Music labels have become one of the easiest ways to reach one’s audience. Being signed to a music label has its pros and cons. For example, if signed to a major label, one gets the label to promote and distribute their music. This way, the artist does not have to focus too much on the business side of the music, and more on the music. However, this comes at a price. Labels will start making suggestions and changes to an artist’s sound, and the artist can lose some creative control over their music. A prime example of this is rapper Wiz Khalifa. Wiz is a rapper from my hometown that I have followed for most of his career. Looking back on his discography, there is a gigantic difference between the music he was making before he got signed, and after. Before he was signed, he was rapping lyrically, had a great flow, and seemed to be in tune with his fan base. He knew what we liked and what we did not like, and planned accordingly. However after he was signed to Atlantic Records in 2010, I could tell there was a difference in his music. He stopped getting hometown producers to produce his music, and started using mainstream producers. He started to rap slower and made more radio songs. He also started singing his own hooks, something that he rarely ever did before he was signed. People think that the before-and-after label stigma is a myth. My response to that is to just listen to Wiz Khalifa before 2010 and after 2010, and see if they hear a difference.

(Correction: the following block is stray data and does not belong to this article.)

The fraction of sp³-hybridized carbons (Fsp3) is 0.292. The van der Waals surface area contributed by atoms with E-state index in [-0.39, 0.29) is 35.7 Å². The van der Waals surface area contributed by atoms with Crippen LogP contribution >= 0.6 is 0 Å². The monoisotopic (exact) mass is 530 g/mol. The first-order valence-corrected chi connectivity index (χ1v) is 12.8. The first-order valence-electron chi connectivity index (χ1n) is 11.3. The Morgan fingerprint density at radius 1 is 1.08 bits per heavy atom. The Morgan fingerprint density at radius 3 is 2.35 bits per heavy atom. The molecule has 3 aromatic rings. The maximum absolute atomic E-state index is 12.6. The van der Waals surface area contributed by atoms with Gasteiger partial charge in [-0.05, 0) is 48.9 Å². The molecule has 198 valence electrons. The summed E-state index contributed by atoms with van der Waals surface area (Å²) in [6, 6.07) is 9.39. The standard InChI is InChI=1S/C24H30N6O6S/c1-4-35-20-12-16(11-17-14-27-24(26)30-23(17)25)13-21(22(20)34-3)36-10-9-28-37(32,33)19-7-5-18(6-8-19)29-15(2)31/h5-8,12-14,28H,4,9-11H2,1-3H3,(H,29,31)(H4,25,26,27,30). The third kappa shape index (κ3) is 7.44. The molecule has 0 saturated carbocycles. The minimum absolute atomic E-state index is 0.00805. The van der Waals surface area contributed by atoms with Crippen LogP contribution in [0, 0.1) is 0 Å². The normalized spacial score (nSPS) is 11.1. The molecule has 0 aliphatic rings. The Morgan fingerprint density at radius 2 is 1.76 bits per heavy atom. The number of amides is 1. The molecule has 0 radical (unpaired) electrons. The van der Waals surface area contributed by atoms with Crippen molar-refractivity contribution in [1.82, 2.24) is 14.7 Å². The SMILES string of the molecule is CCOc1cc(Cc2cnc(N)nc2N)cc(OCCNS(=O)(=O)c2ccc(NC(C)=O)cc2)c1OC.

Being unsigned to a label however comes with its pros and cons as well. Being unsigned, one must promote and distribute ones own music, which takes time to do. This can make an artist stressed about making a living. Another con is that because they are not making the same type of money as a signed artist, they must sell more merchandise, and perform at more shows to make money. Although these are big issues for the typical unsigned artist, these artists still have the best thing going for them, which is creative control over their music. No label in their ear telling them what and whatnot to do. One can be independent and still be as successful or more than an unsigned artist. For example, Mac Miller, a rapper also from Pittsburgh had the first album since 1995 to debut number one on the billboard charts. He was not signed, had no distribution or promotion from a label, and however is still successful. It shows that if one works hard and makes good music, they can do great things. I believe if one were a real artist, they would find a healthy balance between making the music they would like to make, but also listening to their fans, as they are the ones that are following them. Labels have less of an impact in hip-hop than what they had in the past, however the Internet has changed hip-hop completely for better or worse.

The Internet has had a bittersweet relationship with rap. The Internet has brought us various different ways to find and listen to our favorite artists. An example of this would be ‘datpiff.com.’ Datpiff is a website in which rap artists release free mixtapes in hope to gain a following or just to create new fans. Mixtapes are basically free albums that establish an artist.. A perfect example of this would be Lil B. Lil B is a rapper from California that I have never heard on the radio. I personally do not care for his music, as I feel as if it is dumbed down. However it is hard to argue with the fact that the man has created a huge online following for himself. Using websites such as Myspace, Facebook, and Twitter, he has become one of raps most controversial artists. Using Datpiff, he has released 47 projects since 2007, an average of 6.7 projects a year, which is unheard of. In 2012 alone, he released seventeen mixtapes, which proves that he has a huge following. A rapper with little or no following would not be able to make that much music in such a short span of time, nor would they have a reason to. People either love or hate Lil B, but there is no denying his success.